In addition, on the second day, the attaché to public relations, named Burns, was very excited to announce to us that the Americans had just lent their assistance to a French operation that was presently occurring in Central Africa. There was going to be action. “The ground troops?” dared a Mauritanian colleague, interrogation specialist. “The Apaches? The Navy seals?” No, the American contribution is a vague air-based support for troop transport or logistics.
A secret agreement with the ANP to track arms
This logic to stay withdrawn is a well-planned strategy. A present diplomat, who didn’t want to be named as a diplomat, insisted furthermore the fact that “war is a last option” and the Americans favor long term cooperation: “There is always a crisis in Africa. But the most important for us is to make a sort that the armies that we assist work to secure their people, to form their troops and do it according to the rules.” A diplomatic philosophy that relegates the most strength and firepower to the military and that the American armies accept and repeat over and over again, especially regarding the Algerians: “The military is under the influence of the civilians.” Opinions from amateurs. And it is in this insolvable contradiction that Africom seems to exist. An army of over-equipped professionals that seems to have their hands tied by a strategy dictated by Washington. Everything seems delicate to say, to do, and to undertake.
During the conferences that take place between pilots of the US Navy, expert colonels in maritime maneuvers, and the liaisons of the army, the verbs/words are defined clearly like a sniper’s shot. The elements of the language are carefully distilled, whatever the color of the uniform may be. Question: when will there be an American military intervention in Africa? Response: “We prefer African responses to African questions.” Question: Have you sent experts to ensure antiterrorist training on the ground and to accompany the African armies? Response: “We support the training of trainers.” Question: Which outlets take the American military assistance? Response: “We do it so that the Africans work amongst themselves. We prefer the multilateral over the bilateral.” And if by accident we evoked the spiny dossier of furnishing arms to African armies, the strategy of the IMET (military cooperation and training), an expert of planning, we’ll call him Mister S., draws you the obstacle course that one must make to make a request of the African army to lead. And this, after having signed a protocol of following military equipment, a monitoring (Blue, that allows the pentagon to follow the final destination of resources, if every it is resold to a third party); a protocol that the ANP signed confidentially over a year ago according to Africom, that doesn’t seem to have reassured the Americans. Do they not want that their technology leads to… Polisario for example!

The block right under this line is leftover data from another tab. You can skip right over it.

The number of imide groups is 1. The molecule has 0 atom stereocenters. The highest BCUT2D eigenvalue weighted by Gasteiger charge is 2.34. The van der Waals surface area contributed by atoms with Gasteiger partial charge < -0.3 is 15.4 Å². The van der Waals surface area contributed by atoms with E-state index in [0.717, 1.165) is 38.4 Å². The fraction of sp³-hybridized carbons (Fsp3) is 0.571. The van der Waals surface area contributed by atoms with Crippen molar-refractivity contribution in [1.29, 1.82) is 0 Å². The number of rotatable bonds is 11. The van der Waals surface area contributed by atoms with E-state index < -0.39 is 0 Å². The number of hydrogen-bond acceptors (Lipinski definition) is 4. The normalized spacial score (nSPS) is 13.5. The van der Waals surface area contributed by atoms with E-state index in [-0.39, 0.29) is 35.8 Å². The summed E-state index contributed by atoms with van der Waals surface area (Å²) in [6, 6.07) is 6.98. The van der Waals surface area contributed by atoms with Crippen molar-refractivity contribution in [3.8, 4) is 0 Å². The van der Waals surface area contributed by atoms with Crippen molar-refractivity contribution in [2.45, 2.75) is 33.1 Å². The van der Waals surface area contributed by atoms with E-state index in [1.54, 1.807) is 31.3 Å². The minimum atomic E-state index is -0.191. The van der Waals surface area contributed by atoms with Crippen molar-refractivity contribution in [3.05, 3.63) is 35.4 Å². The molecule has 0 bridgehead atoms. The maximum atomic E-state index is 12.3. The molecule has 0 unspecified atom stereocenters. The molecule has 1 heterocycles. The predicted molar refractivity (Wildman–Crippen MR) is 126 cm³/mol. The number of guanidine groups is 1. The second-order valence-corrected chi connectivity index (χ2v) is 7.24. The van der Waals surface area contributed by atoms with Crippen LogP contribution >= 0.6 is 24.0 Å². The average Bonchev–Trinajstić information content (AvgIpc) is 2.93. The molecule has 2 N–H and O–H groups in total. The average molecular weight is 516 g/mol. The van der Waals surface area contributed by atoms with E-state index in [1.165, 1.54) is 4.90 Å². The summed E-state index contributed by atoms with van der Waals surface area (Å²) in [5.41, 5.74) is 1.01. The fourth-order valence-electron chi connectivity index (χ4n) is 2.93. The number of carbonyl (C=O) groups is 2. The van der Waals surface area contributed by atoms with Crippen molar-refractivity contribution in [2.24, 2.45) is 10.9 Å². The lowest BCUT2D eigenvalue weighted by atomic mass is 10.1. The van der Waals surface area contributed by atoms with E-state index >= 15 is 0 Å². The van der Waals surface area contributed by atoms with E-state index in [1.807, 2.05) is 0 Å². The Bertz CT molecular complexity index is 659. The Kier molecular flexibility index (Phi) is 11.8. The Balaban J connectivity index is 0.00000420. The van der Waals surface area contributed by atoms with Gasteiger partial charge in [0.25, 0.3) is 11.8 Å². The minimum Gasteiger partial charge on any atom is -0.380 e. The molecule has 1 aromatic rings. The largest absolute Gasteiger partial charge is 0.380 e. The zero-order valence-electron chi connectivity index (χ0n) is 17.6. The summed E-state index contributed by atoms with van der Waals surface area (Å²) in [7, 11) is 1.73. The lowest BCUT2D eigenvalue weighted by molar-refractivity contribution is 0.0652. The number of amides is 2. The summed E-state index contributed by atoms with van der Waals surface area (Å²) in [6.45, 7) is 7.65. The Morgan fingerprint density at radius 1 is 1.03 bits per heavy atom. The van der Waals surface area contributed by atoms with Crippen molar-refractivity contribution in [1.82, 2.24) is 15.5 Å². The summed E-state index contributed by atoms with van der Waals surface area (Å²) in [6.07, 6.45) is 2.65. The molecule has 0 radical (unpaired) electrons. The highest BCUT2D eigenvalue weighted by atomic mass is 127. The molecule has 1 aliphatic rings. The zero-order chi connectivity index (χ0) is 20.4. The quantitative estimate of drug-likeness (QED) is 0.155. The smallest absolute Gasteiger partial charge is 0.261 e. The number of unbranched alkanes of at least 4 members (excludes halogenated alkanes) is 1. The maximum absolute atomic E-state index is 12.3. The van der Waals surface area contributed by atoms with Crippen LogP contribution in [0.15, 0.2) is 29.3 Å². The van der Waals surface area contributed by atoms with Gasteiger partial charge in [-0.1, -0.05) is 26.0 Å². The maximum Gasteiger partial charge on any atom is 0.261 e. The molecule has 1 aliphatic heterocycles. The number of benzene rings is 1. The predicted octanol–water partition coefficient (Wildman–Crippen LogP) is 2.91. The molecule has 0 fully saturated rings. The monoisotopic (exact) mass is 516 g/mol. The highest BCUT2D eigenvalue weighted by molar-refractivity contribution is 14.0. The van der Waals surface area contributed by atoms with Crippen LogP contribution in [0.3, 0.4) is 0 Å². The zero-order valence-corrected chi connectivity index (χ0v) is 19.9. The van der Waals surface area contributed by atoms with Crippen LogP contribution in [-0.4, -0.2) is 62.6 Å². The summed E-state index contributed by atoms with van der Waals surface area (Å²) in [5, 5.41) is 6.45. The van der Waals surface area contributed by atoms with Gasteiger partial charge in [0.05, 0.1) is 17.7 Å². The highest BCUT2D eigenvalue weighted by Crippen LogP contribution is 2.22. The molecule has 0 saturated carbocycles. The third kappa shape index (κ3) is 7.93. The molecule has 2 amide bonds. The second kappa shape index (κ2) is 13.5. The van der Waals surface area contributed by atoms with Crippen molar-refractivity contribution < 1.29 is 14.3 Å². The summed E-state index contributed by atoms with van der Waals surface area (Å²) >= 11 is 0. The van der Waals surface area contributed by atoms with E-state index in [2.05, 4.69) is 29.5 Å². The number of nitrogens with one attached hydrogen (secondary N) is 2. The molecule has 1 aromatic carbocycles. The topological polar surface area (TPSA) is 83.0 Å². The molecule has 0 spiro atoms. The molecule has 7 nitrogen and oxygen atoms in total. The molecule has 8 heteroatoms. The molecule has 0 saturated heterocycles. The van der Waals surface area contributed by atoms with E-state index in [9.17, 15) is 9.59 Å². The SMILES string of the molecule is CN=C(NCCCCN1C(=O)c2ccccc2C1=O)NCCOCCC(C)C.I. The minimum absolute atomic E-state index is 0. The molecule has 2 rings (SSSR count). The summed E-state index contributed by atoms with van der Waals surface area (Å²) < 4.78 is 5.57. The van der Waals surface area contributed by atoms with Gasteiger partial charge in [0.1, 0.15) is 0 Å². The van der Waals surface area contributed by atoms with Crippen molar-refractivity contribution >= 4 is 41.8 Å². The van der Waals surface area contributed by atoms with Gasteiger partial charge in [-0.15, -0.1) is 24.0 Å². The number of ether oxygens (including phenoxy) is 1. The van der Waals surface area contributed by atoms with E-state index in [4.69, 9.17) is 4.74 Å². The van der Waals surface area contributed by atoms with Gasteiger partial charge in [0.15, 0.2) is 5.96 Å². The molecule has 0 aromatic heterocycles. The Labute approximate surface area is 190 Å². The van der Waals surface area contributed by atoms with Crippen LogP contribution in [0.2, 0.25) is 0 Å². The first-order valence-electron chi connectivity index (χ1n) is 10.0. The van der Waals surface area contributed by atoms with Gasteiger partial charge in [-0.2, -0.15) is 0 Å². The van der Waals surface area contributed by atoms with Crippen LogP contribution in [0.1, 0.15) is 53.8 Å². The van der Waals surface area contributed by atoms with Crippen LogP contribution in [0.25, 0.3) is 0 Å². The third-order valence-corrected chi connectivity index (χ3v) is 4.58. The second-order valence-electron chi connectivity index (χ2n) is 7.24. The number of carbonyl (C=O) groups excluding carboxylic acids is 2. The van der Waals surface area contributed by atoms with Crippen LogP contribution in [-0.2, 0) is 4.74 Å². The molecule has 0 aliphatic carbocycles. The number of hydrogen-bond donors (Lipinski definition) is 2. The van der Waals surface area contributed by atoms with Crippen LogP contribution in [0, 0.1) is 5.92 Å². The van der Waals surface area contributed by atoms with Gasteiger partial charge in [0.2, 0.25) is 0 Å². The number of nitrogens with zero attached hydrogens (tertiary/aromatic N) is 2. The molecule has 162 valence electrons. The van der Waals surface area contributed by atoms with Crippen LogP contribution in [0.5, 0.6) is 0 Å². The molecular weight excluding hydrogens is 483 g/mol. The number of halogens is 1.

More missions, less budget
This bureaucratic procedure that is more complex than the obtainment of an Algerian passport (biometrics) speaks volumes about what affects Africom the most. This military machine destined to reign over the black continent has become a bureaucratic labyrinth. And in order to not waste things, the American soldiers must make do with a budget that is on the decrease. The economies of scale decided on by Washington impact the role of Africom, that must demonstrate to itself how ingenious it can be in finding money or saving on the feeble budget that remains. In addition, the military lecturers ask openly about the problem of missing money. The program of military cooperation with 53 African countries is not worth more than 50 million dollars. In total, Africom has a global budget of 515 million dollars, which is nothing in comparison to the 7 billion dollar budget of the Department of State to manage their African politics. And in their budget, everything goes. Aerial and maritime maneuvers for the fight against narco-trafficking or narco-terrorism, the fight against maritime pirates, school building, anti-pandemic programs and the fight against… Al Qaïda. And by virtue of having spoken of lacking funds, the American military has become ingenious to render their bills tolerable, to the point of printing pages double-sided and hiring private contractors to manage their kitchens or removing towels from their gyms (too expensive to keep!). But the force of the American military seems as adaptive towards the budgetary consequences as the African threats. And speaking of threats, we, Algerians, were preoccupied by one of our Mauritanian friends.
Amongst the delegation that came to Nouakchott, there emerged two young journalists who were a part of internet agencies ANI and Sahara Medias. These two, who had relayed in real-time the demands of Mokhtar Belmokhtar during the terrorist attacks of Tigentourine and the taking of hostages by this branch of Aqmi, were here in front of us, studiously taking notes.
The coffee break having arrived, we had to convince ourselves mutually to renounce our immediate plan of trapping one of our Mauritanian colleagues in the toilets of the mess hall so as to make him spill the beans: Where is Belmokhtar??
It’s true that we would have pushed the zeal to respond to the call of responsibility, of the boss of the Algerian army, the general Gaïd Salah, a little far, but we would have, at least, the satisfaction of completed homework and of coming back to Algeria with precious information. As heros! In the end, the Mauritanian journalists didn’t go to the toilets and inter-African cooperation was saved.